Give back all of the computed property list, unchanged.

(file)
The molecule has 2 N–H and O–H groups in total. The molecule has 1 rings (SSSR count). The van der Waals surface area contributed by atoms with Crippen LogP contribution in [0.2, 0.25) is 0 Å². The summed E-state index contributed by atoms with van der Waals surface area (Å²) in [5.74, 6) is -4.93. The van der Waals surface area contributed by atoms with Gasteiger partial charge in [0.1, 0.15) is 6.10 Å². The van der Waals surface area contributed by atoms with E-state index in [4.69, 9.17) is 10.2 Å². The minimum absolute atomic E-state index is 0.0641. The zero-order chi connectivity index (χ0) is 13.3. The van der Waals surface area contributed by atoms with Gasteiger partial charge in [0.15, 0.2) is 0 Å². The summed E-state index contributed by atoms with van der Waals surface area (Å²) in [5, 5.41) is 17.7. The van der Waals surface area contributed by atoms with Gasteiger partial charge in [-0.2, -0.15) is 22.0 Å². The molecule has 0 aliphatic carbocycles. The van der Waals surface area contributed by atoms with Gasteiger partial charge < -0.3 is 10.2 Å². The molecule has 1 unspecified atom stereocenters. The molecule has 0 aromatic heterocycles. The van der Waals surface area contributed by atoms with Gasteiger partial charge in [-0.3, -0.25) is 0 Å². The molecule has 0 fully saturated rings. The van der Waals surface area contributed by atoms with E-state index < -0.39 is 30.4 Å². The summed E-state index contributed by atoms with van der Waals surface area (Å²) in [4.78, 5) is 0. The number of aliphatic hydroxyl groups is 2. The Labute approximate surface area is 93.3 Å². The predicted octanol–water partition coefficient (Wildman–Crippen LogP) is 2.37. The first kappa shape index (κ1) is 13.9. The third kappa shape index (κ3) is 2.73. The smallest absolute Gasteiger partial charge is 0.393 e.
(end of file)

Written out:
The molecule has 2 N–H and O–H groups in total. The molecule has 1 rings (SSSR count). The van der Waals surface area contributed by atoms with Crippen LogP contribution in [0.2, 0.25) is 0 Å². The summed E-state index contributed by atoms with van der Waals surface area (Å²) in [5.74, 6) is -4.93. The van der Waals surface area contributed by atoms with Gasteiger partial charge in [0.1, 0.15) is 6.10 Å². The van der Waals surface area contributed by atoms with E-state index in [4.69, 9.17) is 10.2 Å². The minimum absolute atomic E-state index is 0.0641. The zero-order chi connectivity index (χ0) is 13.3. The van der Waals surface area contributed by atoms with Gasteiger partial charge in [0.15, 0.2) is 0 Å². The summed E-state index contributed by atoms with van der Waals surface area (Å²) in [5, 5.41) is 17.7. The van der Waals surface area contributed by atoms with Gasteiger partial charge in [-0.2, -0.15) is 22.0 Å². The molecule has 0 aliphatic carbocycles. The van der Waals surface area contributed by atoms with Gasteiger partial charge < -0.3 is 10.2 Å². The molecule has 1 unspecified atom stereocenters. The molecule has 0 aromatic heterocycles. The van der Waals surface area contributed by atoms with Gasteiger partial charge in [-0.3, -0.25) is 0 Å². The molecule has 0 fully saturated rings. The van der Waals surface area contributed by atoms with E-state index < -0.39 is 30.4 Å². The summed E-state index contributed by atoms with van der Waals surface area (Å²) in [4.78, 5) is 0. The number of aliphatic hydroxyl groups is 2. The Labute approximate surface area is 93.3 Å². The predicted octanol–water partition coefficient (Wildman–Crippen LogP) is 2.37. The first kappa shape index (κ1) is 13.9. The third kappa shape index (κ3) is 2.73. The smallest absolute Gasteiger partial charge is 0.393 e.